The Word “Need”

As I write this, the Christmas season is fully upon us.  In fact, before our Christmas Eve “build-a-pageant” tonight, we had a family dinner out.  The family sitting behind us was talking about a tragic event in Colorado Springs that happened this week, and I try not to listen in to other people’s conversations, but they seemed to be talking just a little too loudly and my ears perk up when I hear things like “Why does a grown male ever need to shoot someone three times?” and “Why did they need a gun anyway?”

Those sound eerily similar to many we heard a year or so ago in Colorado when a multitude of un-heavenly hosts of gun control bills were making the rounds in the state legislature.  We were subjected to a deluge of things like “Why does anyone need an assault rifle?” and “No one needs more than 15 rounds” and “No one needs this, that, or the other.”  Need, need, need.  Apparently it’s all about need anymore.

Clearly the situation in Colorado Springs was/is a horrible one – one in which we hope never to be in ourselves.  Clearly there are things that could have or should have gone differently.  And legal issues aside, that family has to deal with what happened now.  My heart breaks for them.  In this season especially, I hope the Lord can grant them peace.

Back to the “build-a-pageant” for a second.  It’s truly a brilliant idea: the kids dress up as “any character from the Christmas story… or their most recent Halloween costume” and the results speak for themselves.  Our son was a “wise guy,” along with Spiderman and some robot/lego creature.


This wiseman delivered gifts of licorice.

Did the church “need” to put the pageant on?  No, but the universe sure does appreciate it.

How did the word “need” turn into this condescending cop-out for rational thought and real solutions?  In fact, when you say it from now on, you need to say it with the tip of your nose raised about 30 to 35 degrees above horizontal and in your best Hahvahd accent (you know, that school in Cambridge).  “You don’t NEED an assault rifle to hunt deer.”

In fact, yeah, pretty much exactly like this:

Here’s a better question: do we still NEED a Vice President?

Oh, the snobbery!  When you have 24/7 armed security, of course you don’t need a gun.  Duh.

You see, here’s my problem with the word “need:” it always comes packaged in 500 pounds of assumptions, inaccuracies, and unicorn tears.  I don’t need a submarine.  I don’t need a cowboy hat.  I don’t need courtside Clippers tickets (although the view wouldn’t be terrible).

But what kind of a low-life pushes their own personal needs onto other people?  You must be that perfect kind of special if you think you can decide for everyone else how best to live their lives.

Here’s a tip: if you hate something and you wish it would just go away forever, try having a conversation about it that doesn’t include the word “need.”  I dare you.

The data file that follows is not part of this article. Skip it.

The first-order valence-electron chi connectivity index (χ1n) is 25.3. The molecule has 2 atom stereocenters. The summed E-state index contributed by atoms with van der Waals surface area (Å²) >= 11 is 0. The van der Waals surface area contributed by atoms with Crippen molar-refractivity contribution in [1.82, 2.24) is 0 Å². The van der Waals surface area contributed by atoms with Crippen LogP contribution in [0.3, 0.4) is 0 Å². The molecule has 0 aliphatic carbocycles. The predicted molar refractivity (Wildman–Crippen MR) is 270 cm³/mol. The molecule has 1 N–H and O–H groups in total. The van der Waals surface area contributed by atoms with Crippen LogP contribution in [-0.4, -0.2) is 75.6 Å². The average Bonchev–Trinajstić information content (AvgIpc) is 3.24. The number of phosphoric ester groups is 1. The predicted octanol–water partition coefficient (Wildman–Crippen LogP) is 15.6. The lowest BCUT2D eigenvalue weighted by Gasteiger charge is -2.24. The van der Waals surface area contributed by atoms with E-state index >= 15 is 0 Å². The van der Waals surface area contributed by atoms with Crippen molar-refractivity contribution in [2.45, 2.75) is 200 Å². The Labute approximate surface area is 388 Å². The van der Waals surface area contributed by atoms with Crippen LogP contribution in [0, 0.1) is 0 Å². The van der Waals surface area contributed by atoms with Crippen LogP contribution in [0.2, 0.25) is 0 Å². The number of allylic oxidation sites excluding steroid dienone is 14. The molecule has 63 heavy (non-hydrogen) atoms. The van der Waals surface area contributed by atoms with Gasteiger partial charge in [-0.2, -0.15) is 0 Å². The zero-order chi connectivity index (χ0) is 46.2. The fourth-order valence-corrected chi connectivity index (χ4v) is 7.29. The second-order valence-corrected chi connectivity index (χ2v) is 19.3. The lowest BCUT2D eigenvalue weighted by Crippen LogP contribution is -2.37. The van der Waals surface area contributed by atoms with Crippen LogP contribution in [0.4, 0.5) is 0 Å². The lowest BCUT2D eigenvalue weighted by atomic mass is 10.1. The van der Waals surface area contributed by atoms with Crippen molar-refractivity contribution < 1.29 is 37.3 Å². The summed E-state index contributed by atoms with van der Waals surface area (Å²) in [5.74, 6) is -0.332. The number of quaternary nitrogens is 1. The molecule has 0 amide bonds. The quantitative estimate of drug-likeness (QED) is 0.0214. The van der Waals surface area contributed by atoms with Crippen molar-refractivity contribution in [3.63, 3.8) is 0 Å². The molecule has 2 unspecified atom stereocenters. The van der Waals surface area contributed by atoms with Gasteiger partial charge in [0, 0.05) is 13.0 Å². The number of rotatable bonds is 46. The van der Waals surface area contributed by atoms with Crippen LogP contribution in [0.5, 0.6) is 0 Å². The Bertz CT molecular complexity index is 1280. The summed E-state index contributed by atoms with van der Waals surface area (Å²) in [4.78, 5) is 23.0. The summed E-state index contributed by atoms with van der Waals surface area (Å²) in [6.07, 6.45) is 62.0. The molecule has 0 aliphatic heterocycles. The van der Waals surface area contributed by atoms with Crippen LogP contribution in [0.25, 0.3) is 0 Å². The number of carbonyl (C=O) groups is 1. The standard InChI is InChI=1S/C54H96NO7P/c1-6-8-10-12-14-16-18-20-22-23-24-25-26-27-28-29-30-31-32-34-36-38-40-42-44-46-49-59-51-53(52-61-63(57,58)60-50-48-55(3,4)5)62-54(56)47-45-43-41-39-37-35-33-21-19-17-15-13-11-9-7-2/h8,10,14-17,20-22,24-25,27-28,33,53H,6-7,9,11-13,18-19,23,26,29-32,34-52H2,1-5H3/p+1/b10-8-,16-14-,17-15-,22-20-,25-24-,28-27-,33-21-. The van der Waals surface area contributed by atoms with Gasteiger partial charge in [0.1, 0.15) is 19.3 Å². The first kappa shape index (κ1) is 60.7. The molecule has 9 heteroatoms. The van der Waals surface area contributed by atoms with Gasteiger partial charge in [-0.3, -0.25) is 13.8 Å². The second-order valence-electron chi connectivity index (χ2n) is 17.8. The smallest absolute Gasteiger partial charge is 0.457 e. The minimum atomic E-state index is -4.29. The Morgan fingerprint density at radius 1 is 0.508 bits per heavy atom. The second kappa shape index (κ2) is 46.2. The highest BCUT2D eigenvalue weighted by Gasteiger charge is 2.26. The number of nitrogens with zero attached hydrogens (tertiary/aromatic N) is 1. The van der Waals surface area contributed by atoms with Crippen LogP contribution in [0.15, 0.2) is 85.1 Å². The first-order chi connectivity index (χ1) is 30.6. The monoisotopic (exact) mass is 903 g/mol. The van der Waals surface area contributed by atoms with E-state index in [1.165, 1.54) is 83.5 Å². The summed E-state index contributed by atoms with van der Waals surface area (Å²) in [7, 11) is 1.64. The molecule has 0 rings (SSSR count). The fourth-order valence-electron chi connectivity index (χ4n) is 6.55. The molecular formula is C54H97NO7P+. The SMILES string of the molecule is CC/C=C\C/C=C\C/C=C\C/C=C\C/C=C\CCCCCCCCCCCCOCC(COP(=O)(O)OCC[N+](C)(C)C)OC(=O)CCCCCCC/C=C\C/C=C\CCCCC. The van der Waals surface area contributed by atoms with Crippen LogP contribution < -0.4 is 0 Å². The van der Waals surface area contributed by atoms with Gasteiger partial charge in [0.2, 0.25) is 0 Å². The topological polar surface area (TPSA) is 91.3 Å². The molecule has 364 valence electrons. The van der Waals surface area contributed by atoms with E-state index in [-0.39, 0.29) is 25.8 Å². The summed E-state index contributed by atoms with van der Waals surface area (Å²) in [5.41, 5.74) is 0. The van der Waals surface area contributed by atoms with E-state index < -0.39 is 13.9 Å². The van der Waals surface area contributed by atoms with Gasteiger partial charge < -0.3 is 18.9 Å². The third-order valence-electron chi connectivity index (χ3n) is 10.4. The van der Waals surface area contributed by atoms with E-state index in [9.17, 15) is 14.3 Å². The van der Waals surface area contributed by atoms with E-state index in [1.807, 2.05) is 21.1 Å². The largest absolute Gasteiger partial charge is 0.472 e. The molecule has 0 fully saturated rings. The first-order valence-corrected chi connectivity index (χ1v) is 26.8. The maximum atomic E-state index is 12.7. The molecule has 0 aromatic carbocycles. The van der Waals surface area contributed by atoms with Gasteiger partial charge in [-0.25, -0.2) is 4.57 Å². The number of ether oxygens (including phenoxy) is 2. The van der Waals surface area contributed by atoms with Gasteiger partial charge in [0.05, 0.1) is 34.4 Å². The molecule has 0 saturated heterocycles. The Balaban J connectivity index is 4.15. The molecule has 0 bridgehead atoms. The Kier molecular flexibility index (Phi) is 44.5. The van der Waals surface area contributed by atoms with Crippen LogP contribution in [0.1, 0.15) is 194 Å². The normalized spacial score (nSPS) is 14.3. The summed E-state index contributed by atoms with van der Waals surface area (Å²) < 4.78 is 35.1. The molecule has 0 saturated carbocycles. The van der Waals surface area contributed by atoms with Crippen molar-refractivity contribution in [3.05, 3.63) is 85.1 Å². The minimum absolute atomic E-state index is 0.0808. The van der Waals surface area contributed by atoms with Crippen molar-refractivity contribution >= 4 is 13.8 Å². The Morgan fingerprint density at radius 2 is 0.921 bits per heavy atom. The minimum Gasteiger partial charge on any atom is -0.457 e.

Carry on, Colorado!  Merry Christmas and Happy New Year!


10 pounds of cute in a 5 pound bag.


2 comments on “The Word “Need”

  1. Steve Ford says:

    Jeff–thanks for a thoughtful piece on a tragic incident. I’d appreciate your post on how to avoid that type of incident and do what you can to keep your family safe.

    • Jeff Meek says:

      Hey Steve! I thought about going into that and decided it wouldn’t do much good. Sometimes “tragic” and “accident” doesn’t mean it was avoidable. There’s a LOT about this story that we don’t (and probably won’t) know, and those details make all the difference. What I will say is that identifying your target is always a good thing, which is another reason I’m a flashlight nerd… but sometimes that’s also unrealistic. I’m thinking of the story where a woman had a burglar breaking into her house and she called her next-door neighbor, who she knew had a gun. The neighbor man arrives, shoots and kills the burglar (who was wearing a ski mask), then finds out that the “burglar” was in fact his own teenage son who had decided to play a prank on the woman.

      So unfortunately, frequently there are more questions than there are answers. In many situations like this one, our moral hurt and longing for answers leads to seeking legal “revenge,” and then we question the legal system when that doesn’t provide us what we need to fill the hole inside. That’s one of the reasons so many were so violently angry after the Zimmerman verdict – they wanted answers that they hoped the legal system could, and didn’t, provide.

      For those of us that are religious, we take solace in the fact that God has a plan for us – and even if we don’t understand it (or like it), it’s comforting knowing we’re part of something much bigger than us.

      I hope that helps.

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